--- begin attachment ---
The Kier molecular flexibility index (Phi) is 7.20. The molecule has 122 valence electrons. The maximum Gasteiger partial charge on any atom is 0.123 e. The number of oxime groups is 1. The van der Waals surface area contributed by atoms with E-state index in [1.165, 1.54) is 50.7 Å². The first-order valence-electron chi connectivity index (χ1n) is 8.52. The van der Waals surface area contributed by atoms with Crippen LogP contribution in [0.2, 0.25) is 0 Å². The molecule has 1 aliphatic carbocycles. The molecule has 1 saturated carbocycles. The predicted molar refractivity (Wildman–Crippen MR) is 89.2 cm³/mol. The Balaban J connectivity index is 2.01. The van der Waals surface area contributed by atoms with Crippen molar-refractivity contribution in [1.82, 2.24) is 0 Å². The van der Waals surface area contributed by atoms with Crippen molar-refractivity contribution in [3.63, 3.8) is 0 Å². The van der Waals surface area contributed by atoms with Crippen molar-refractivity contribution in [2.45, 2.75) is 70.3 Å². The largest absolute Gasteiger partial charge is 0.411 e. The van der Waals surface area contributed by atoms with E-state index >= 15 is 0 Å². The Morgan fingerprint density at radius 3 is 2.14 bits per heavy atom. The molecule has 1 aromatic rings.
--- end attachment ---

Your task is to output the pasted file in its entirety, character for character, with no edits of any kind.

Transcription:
The Kier molecular flexibility index (Phi) is 7.20. The molecule has 122 valence electrons. The maximum Gasteiger partial charge on any atom is 0.123 e. The number of oxime groups is 1. The van der Waals surface area contributed by atoms with E-state index in [1.165, 1.54) is 50.7 Å². The first-order valence-electron chi connectivity index (χ1n) is 8.52. The van der Waals surface area contributed by atoms with Crippen LogP contribution in [0.2, 0.25) is 0 Å². The molecule has 1 aliphatic carbocycles. The molecule has 1 saturated carbocycles. The predicted molar refractivity (Wildman–Crippen MR) is 89.2 cm³/mol. The Balaban J connectivity index is 2.01. The van der Waals surface area contributed by atoms with Crippen molar-refractivity contribution in [1.82, 2.24) is 0 Å². The van der Waals surface area contributed by atoms with Crippen molar-refractivity contribution in [3.63, 3.8) is 0 Å². The van der Waals surface area contributed by atoms with Crippen molar-refractivity contribution in [2.45, 2.75) is 70.3 Å². The largest absolute Gasteiger partial charge is 0.411 e. The van der Waals surface area contributed by atoms with E-state index >= 15 is 0 Å². The Morgan fingerprint density at radius 3 is 2.14 bits per heavy atom. The molecule has 1 aromatic rings.